I just finished a GREAT book that my friend Josiah recently gave to me, How Green Was My Valley by Richard Llewellyn.  This is a bit of fiction set in Wales in about a generation around the turn of the twentieth century.  The novel is told from the viewpoint of Huw Morgan, the main character and youngest son of the coal-mining, God-fearing Morgan family and is largely an elegy to people place and way of life that no longer exist.

Huw speaks of his childhood with beautiful, rose-colored fondness and the picture he paints both help the reader mourn their loss and celebrate it’s transience.  The story follows the decline of coal mining as an industry, and the Morgan family can be viewed almost as a barometer for the village’s prosperity and happiness.  The family slowly separates as the sons marry and move, and the town likewise feels a decline.  The brothers return home for a season and the town also experiences a brief and renewed contentment.  The analogy follows till the story’s end (SPOILER ALERT) when Huw’s Father dies in a mine collapse while trying to fix stuff during a large strike.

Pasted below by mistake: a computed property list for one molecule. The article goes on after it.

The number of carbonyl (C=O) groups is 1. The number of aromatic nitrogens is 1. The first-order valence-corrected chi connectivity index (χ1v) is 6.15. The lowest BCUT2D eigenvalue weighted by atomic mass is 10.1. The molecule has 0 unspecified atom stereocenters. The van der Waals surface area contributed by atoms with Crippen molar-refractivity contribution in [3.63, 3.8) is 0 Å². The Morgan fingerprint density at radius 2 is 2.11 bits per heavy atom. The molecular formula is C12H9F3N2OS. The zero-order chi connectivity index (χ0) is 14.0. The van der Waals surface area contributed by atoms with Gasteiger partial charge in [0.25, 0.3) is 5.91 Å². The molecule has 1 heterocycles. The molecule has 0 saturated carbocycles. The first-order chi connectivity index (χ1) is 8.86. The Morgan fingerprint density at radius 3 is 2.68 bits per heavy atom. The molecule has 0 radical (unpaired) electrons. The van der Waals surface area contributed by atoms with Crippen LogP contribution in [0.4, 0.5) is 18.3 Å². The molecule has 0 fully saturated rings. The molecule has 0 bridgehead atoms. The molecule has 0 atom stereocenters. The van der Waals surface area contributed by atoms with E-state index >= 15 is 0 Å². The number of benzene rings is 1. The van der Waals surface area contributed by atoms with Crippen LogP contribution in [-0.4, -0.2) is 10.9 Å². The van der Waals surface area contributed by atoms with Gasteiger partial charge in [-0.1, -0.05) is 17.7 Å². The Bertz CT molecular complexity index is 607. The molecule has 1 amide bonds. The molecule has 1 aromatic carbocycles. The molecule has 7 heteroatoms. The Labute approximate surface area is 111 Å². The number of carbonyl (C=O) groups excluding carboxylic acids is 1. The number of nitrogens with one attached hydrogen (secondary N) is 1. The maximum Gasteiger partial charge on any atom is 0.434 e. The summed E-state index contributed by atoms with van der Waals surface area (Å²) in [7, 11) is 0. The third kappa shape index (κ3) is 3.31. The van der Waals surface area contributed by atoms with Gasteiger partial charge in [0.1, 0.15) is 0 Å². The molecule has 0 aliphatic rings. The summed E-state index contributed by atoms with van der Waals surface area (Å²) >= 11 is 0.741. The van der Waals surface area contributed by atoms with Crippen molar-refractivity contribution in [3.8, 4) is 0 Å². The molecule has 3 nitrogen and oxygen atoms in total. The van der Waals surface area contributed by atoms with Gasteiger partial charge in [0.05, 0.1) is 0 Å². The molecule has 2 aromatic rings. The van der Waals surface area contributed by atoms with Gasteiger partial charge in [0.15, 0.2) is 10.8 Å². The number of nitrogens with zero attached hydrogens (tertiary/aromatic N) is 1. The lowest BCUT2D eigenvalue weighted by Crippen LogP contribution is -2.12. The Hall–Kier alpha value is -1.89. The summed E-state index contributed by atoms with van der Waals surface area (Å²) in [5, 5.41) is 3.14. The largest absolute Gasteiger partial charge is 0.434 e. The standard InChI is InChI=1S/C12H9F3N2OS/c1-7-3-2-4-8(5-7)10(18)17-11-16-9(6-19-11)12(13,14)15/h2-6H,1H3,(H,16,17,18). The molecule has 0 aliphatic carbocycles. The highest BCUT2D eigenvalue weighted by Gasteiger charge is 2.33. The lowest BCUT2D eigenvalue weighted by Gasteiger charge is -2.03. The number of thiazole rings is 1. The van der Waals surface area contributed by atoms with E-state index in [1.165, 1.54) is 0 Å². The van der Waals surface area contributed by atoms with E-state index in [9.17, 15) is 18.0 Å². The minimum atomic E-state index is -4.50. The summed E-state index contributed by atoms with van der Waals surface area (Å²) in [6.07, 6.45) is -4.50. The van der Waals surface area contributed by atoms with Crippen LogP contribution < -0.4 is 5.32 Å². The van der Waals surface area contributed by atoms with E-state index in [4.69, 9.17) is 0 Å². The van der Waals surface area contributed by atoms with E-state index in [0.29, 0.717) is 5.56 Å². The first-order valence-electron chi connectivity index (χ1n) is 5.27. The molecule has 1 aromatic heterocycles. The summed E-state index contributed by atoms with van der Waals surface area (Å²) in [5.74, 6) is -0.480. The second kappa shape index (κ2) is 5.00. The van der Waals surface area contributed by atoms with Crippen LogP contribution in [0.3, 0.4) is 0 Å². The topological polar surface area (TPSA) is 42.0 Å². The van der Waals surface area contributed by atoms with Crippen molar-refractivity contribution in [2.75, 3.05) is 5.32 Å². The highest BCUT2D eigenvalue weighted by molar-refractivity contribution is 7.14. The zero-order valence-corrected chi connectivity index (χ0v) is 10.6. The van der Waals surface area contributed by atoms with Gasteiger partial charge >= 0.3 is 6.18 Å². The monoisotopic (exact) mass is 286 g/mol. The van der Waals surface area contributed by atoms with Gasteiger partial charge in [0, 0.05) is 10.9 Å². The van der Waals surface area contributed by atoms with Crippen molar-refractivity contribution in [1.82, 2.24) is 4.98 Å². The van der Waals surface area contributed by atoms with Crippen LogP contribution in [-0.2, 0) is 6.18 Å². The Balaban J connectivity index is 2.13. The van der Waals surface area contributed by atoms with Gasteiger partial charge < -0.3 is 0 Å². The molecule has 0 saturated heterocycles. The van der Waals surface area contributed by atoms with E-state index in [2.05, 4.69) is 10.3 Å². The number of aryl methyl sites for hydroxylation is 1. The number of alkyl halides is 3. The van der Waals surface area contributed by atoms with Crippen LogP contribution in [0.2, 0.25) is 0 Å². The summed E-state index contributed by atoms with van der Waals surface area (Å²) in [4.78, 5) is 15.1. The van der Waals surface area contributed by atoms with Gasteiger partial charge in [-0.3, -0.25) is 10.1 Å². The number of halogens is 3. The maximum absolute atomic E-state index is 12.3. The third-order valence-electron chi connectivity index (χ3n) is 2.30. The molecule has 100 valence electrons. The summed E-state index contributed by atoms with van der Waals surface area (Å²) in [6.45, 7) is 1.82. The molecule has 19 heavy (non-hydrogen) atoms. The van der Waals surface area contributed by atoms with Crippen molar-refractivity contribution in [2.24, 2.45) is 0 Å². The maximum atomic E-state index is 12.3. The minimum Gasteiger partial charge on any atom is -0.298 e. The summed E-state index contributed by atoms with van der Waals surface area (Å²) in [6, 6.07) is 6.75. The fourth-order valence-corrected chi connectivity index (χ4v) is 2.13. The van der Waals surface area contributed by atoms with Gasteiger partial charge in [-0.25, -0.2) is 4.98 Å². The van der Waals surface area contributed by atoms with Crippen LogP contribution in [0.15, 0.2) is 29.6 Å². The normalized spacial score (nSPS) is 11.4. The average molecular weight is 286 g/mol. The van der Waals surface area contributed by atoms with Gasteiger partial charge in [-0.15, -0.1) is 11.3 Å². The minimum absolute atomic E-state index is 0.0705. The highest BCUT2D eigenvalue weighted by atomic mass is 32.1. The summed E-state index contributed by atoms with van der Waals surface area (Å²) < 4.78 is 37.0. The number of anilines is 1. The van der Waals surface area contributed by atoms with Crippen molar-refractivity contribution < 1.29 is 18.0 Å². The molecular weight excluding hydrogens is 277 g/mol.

Llewellyn writes beautifully.  His prose crosses into poetry, and he taps into universal feelings within his reader.  The book is long-ish (450 pages) but it is an easy and captivating read and I highly recommend this book to anyone who wants a good fiction story.  PS. Thanks to my buddy Josiah, for giving me this book.

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